Collection of sea glass from yesterday's beach walk. Can't believe there are only a couple of pieces good enough for jewellery.There is one good collectors piece - can you spot it - the seafoam bottle stopper?
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» Listings for April 2013
Here in Northumberland you can take a boat trip from Amble or Seahouses to the Farne Islands for spectacular views of these wonderful birds.
They nest colonially in burrows on grassy steep slopes by coastal cliffs.
Excellent article in the Telegraph today -
Spectacular beauty on Northumberland beaches
Northumberland boasts an incredible variety of wonderful beaches. Whether you're seeking family fun or a secluded spot, this selection of beaches is sure to please.
Check it out and you'll not only see the beautiful beaches where I collect my sea glass :) but there's even a chance to win a five night holiday for two in Northumberland - yey!
Holey Stones are Nature’s gifts – amulets.
An amulet is a natural object used as a charm.
Amulets may include: fossils, stones, crystals, pieces of wood, feathers, four leaved clovers, flowers, nuts and seeds.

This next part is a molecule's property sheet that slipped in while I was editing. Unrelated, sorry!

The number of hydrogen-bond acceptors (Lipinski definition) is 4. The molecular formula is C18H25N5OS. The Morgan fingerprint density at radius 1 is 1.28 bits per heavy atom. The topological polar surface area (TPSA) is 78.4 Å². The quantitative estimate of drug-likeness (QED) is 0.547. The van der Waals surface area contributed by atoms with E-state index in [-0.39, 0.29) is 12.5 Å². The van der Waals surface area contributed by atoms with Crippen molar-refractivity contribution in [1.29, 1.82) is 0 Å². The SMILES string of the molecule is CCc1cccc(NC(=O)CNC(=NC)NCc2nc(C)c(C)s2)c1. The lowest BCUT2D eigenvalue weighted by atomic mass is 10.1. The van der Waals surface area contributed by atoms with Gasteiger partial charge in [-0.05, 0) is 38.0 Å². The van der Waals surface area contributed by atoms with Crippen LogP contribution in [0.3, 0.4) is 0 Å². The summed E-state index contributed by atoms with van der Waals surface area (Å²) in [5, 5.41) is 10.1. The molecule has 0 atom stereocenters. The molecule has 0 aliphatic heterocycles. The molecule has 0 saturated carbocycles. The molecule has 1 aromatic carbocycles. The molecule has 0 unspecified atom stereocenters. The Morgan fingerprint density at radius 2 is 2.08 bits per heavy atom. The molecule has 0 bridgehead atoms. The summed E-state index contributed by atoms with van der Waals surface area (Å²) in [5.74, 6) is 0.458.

One example of an amulet is a holey stone. These have long been carried and worn as charms.
Holey stones have many names including lucky stones, witch stones, fairy stones, hag stones and here in the North East of England they are sometimes called Adder Stones.
The holes are caused by the burrowing of a bivalve mollusc called Pholas datylus “Common Piddock”.
These stones are reported to have magical properties, the most important of which is protection against harm.
The holes are considered to be doorways or portals through which someone can draw or repel energy. For example the holey stone is said to bring luck or send away misfortune, bring wealth or banish deprivation.
Holed stones were fastened to a house or byre door to keep witches away and to bring good luck.
They were also hung above a bed's head as a prevention against nightmares.
Fishermen fastened them to the bows of their boats to keep witches and evil spirits at bay.